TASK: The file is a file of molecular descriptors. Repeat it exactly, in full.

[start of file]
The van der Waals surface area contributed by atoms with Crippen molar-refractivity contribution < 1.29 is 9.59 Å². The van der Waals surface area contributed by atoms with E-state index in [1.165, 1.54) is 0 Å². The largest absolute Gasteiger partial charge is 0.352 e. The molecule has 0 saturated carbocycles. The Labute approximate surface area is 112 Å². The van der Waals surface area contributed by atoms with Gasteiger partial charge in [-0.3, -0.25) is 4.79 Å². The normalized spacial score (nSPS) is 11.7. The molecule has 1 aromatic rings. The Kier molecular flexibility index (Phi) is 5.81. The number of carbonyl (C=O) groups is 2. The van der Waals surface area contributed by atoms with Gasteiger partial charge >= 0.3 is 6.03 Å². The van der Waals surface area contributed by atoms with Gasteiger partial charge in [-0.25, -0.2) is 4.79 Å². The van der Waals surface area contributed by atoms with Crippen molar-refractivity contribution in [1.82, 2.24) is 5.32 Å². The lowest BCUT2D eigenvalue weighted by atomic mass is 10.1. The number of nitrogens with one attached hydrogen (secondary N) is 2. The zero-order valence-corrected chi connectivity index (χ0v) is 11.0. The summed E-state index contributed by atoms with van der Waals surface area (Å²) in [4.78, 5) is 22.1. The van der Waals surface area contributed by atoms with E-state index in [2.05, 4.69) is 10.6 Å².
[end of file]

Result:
The van der Waals surface area contributed by atoms with Crippen molar-refractivity contribution < 1.29 is 9.59 Å². The van der Waals surface area contributed by atoms with E-state index in [1.165, 1.54) is 0 Å². The largest absolute Gasteiger partial charge is 0.352 e. The molecule has 0 saturated carbocycles. The Labute approximate surface area is 112 Å². The van der Waals surface area contributed by atoms with Gasteiger partial charge in [-0.3, -0.25) is 4.79 Å². The normalized spacial score (nSPS) is 11.7. The molecule has 1 aromatic rings. The Kier molecular flexibility index (Phi) is 5.81. The number of carbonyl (C=O) groups is 2. The van der Waals surface area contributed by atoms with Gasteiger partial charge >= 0.3 is 6.03 Å². The van der Waals surface area contributed by atoms with Gasteiger partial charge in [-0.25, -0.2) is 4.79 Å². The van der Waals surface area contributed by atoms with Crippen molar-refractivity contribution in [1.82, 2.24) is 5.32 Å². The lowest BCUT2D eigenvalue weighted by atomic mass is 10.1. The number of nitrogens with one attached hydrogen (secondary N) is 2. The zero-order valence-corrected chi connectivity index (χ0v) is 11.0. The summed E-state index contributed by atoms with van der Waals surface area (Å²) in [4.78, 5) is 22.1. The van der Waals surface area contributed by atoms with E-state index in [2.05, 4.69) is 10.6 Å².